|Morrison Planetarium staff
under the dome.
Morrison Planetarium opens to become the seventh major planetarium
in the U.S. Its first Director is George Bunton, formerly
with the Griffith Observatory.
Capt. Robert D. Risser, U.S.N. (Ret.), former Director of
the Kirkpatrick Planetarium in Oklahoma City, comes to Morrison
Planetarium. He introduces the first planetarium concerts.
Lee Simon, a research astronomer at Northwestern University,
comes to Morrison from Chicagos Adler Planetarium. He
initiates the first curriculum-based school shows and upgrades
the theater using income from Laserium shows.
Steven B. Craig, a staff member since 1960, is appointed Chair
of Morrison Planetarium and implements automation of the 31
year-old star projector.
The Hume Observatory is built at Pepperwood, the Academys
nature preserve in Sonoma County. Trustee William J. Humes
interest in the 1986 return of Halleys Comet helps fund
Biology | Botany
Planetarium | Presenting the Universe
Over San Francisco
Morrison Planetariums 65-foot dome is a great place to learn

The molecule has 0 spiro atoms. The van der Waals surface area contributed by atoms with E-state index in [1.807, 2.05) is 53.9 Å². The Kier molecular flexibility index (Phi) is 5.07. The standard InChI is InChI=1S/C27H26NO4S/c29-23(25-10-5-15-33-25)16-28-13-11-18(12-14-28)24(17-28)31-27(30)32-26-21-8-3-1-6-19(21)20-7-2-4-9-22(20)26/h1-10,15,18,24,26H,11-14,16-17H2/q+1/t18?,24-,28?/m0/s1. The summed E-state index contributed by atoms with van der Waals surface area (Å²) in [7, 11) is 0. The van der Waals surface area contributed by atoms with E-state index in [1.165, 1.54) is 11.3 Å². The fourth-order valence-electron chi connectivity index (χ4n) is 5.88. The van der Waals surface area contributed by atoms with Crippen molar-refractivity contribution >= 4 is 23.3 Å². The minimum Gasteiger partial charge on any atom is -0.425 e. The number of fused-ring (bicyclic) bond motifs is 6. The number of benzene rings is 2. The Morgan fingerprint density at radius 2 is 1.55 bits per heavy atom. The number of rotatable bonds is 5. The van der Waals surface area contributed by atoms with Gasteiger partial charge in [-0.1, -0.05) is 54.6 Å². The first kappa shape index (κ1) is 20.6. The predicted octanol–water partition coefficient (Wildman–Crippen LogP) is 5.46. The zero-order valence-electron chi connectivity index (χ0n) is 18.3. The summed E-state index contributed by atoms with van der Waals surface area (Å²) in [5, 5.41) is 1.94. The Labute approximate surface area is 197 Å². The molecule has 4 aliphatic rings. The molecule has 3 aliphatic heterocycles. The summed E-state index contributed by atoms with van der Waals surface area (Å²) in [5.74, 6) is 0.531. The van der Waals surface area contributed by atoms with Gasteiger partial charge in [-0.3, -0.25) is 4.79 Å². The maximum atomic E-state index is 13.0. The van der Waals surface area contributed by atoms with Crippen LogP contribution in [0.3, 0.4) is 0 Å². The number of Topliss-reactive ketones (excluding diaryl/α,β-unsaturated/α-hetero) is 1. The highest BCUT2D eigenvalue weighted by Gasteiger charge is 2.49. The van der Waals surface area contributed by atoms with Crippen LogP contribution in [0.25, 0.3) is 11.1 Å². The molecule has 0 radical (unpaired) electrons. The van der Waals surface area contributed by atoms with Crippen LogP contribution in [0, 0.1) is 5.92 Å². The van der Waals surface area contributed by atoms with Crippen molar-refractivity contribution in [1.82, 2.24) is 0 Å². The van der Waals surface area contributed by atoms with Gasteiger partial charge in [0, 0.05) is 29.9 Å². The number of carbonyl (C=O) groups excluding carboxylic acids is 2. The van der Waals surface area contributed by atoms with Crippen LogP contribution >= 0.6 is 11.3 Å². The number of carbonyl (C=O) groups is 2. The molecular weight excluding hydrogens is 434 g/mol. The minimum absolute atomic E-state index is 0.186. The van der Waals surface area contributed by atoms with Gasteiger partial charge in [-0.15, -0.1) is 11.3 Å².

about the night sky. Original star-shows are produced
in-house with special effects created by dedicated planetarium technicians.
Planetarium educators and lecturers help visitors explore up-to-the-minute
Amounts of Data
Figuring out which stars go where fell to Staff Astronomer
Leon E. Salanave, who developed a computer program to plot star placement.
A catalog of IBM computer cards for the 33,342 brightest stars was
purchased. Using magnitude 5.79 for the dimmest star, 3,800 stars
were selected. Those 3,800 IBM star cards were sorted into 32 starfields
that make up the entire projected sky.
It took Frances Rete Greeby six months to place 3800 grains
of carborundum (a sand-like abrasive) on the flat surfaces of 32 condenser
lenses, using a custom built, traversing microscope. When completed,
a layer of vaporized aluminum was deposited, giving each flat surface
an opaque, mirrored finish. The carborundum was then carefully brushed
off, leaving tiny holes through which light could shine. The irregular
shape of each carborundum grain produced irregular star images for
a realistic night sky.
The 6.4 refracting telescope won an award at the 1876 Philadelphia
Centennial Exposition prior to purchase by Academy President George
Davidson. The lens, by Alvan Clarke, is in original condition.